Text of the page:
by Sarah Klatt
What do you want to be when you grow up? I remember answering this question many times as a child, and spending hours before sleep pondering my exciting grown-up life. I wanted to be an artist. A ballerina. A doctor.
As life, and my uncoordinated limbs would have it, dancing never became my thing. And my incredible distaste for hospitals, needles, and vomit prevented my doctor dreams. Even though indeed I am an artist now (and have been adult-ing for a time), my childhood dream was a little more involved than I’ve ever lived out. You see, I wanted to live in a tree house in the woods for 5 years by myself, and once I emerged, I would be a famous painter.
Alas, my little heart didn’t yet know how extroverted I would become, or my love of hot showers. As I became a teen, I found that I loved writing, and working with people. Gearing up towards college, I decided I wanted to be a screenwriter (in Hollywood!), and change the world with my words.
Once in college, the question changed to, “What’s your major?”, and then every college-goer’s favorite, “What are you going to do after you graduate?” Also, insert here a new dose of reality (i.e. money, student loans, relationships…), and a heaping serving of cultural anxiety and panic.
There’s this expectation that once you get to a certain age, you should know what you want to do. When we ask the innocent “What do you want to be when you grow up?” to children, we begin to dangle the carrot of “arrival” in their growing minds. Inherent in our question is the idea that some day (if you work hard enough, love God enough, are white enough…) that you will indeed “arrive”. That all will be clear.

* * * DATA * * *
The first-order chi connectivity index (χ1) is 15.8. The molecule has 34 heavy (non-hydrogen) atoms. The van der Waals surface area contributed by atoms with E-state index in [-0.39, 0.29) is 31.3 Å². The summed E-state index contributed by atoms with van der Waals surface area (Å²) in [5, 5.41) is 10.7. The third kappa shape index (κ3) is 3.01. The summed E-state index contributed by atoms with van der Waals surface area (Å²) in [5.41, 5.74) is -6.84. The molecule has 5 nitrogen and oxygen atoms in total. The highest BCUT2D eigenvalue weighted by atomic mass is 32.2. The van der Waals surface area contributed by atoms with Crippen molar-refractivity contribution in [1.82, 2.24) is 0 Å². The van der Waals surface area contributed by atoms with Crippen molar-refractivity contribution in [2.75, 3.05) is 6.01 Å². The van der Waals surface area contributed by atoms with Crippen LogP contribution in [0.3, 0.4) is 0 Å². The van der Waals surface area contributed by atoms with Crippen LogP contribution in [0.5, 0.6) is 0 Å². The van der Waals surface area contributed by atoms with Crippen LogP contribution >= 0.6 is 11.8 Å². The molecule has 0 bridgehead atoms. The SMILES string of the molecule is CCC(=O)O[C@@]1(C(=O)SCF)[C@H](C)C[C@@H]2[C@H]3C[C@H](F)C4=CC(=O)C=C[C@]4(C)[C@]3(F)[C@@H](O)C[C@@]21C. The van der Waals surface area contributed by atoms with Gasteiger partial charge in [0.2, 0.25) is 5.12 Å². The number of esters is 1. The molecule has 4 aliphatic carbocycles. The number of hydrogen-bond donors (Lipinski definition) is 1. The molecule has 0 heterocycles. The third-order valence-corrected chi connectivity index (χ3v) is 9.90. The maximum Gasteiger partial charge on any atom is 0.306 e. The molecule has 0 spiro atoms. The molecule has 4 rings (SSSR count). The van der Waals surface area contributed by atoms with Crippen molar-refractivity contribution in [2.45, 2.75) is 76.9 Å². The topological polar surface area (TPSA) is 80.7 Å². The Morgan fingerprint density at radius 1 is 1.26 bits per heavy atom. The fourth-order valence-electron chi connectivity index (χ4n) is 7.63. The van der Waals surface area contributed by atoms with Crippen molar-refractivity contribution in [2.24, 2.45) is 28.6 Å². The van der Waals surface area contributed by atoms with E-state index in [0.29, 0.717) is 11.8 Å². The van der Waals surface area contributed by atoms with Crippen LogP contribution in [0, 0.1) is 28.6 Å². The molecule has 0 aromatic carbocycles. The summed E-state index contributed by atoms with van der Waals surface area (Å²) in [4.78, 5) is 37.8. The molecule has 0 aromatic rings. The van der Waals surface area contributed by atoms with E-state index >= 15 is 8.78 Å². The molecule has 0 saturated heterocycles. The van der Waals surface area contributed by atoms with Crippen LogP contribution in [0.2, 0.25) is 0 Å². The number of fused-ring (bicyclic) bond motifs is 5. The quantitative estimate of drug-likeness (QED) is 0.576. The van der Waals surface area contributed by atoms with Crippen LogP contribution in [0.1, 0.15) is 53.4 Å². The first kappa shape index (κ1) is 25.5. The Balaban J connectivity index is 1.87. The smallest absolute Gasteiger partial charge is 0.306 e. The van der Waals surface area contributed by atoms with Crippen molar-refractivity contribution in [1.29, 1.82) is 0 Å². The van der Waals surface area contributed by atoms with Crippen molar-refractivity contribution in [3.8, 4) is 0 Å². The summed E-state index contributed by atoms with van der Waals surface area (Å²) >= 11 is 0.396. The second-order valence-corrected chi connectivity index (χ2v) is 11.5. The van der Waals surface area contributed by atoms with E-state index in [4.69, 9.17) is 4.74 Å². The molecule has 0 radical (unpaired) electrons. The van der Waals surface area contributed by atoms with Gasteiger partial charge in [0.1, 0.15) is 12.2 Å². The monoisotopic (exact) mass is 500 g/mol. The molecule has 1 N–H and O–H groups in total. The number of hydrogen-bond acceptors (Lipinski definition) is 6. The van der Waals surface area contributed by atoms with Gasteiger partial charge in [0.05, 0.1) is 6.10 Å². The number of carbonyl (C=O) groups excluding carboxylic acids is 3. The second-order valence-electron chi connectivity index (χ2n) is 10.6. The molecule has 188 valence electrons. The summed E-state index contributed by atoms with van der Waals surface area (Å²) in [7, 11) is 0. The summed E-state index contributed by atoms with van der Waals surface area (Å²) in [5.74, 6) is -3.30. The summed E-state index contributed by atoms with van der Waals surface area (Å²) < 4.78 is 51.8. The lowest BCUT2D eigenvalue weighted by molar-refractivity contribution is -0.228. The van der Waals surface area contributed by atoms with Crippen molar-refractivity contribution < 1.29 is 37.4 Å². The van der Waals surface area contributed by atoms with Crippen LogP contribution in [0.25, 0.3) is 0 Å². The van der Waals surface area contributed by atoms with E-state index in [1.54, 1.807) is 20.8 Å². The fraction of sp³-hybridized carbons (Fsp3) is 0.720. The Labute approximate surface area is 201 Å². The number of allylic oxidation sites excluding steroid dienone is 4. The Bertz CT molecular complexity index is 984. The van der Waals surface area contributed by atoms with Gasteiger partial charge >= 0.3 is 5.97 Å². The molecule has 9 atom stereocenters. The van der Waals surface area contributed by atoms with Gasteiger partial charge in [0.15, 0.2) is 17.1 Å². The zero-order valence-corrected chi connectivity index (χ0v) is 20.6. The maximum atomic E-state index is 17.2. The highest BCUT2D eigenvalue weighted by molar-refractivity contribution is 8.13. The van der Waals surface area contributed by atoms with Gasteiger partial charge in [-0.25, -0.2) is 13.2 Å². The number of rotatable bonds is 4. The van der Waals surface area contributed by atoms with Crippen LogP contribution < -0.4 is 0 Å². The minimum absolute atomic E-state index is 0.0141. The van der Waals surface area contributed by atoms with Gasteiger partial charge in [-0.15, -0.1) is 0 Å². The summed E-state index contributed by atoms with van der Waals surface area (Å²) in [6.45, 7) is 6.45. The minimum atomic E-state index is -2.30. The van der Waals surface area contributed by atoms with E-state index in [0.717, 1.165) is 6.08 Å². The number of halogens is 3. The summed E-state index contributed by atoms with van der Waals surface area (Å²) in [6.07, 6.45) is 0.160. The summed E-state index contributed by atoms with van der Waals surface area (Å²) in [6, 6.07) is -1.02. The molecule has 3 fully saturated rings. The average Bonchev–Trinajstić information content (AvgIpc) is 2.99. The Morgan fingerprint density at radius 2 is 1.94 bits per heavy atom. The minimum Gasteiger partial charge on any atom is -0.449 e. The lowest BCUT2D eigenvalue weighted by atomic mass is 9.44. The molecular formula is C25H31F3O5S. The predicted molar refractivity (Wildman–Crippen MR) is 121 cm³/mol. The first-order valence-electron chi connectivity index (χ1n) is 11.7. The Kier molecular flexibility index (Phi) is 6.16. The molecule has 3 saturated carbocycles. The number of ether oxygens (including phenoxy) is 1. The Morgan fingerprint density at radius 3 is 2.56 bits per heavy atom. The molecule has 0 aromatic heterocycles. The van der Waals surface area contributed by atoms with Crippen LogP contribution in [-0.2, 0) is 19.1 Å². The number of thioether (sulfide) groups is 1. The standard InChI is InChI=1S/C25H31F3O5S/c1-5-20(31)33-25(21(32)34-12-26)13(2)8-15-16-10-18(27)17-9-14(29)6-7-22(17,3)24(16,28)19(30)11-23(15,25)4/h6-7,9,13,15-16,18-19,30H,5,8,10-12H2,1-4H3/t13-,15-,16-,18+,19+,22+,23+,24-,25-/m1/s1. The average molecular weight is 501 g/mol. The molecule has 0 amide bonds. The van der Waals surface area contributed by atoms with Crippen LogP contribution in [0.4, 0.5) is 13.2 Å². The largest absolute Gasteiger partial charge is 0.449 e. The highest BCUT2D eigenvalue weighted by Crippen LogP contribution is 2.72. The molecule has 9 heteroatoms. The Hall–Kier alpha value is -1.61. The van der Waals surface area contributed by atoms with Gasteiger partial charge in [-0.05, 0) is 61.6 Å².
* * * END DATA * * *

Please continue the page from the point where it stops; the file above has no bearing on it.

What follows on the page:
There are some expected milestones along this journey, that are weirdly tangled up with patriarchy, capitalism, and white supremacy (to name a few, although the list could go on and on). Along this journey to arrival, you might graduate college, meet “the one” (another post for another time), get married, start a career (THE career that you will build over the next 30+ years), have kids, buy a house, travel the world, make lots of money, have everything you want – you know, the big neon sign flashing AMERICAN DREAM.
Now, while I’m not decades into this whole grown-up thing, I’m starting to believe something pretty strongly – “arriving” doesn’t happen. Along with that, the expected milestones aren’t required. Or fair. Or necessarily just or desired.
Adulthood is actually this weird, confusing, exciting system of paths and options that have many outcomes. And with each new milestone that you make for yourself, there’s another path. Another choice. Another concern. Another adventure.
I think what I’m learning is that you don’t have to decide that THIS is my path, my one path that I will be on for the rest of my life. And that THIS (whatever “this” is) is what it looks like to arrive. Because arrival is a myth.
In college, I worked in a costume shop, and changed my major back and forth from theatre to film. In my last year of college I decided I wanted to be a pastor. So I went to 4 years of Seminary, interned, did church leadership work, became a pastor, learned a lot. Then I changed (again). Somewhere in there I started a business with my dad, and became an entrepreneur, business person, and artist. Now I work for Quaker Voluntary Service, where I get to use many of my passions and gifts in one job. And next…
If arrival is a myth, then all the anxiety and pressure that come with it can just calm (the fuck) down. We’re ok doing the work that we’re doing, and dreaming about tomorrow. And growing up? That happens along the way.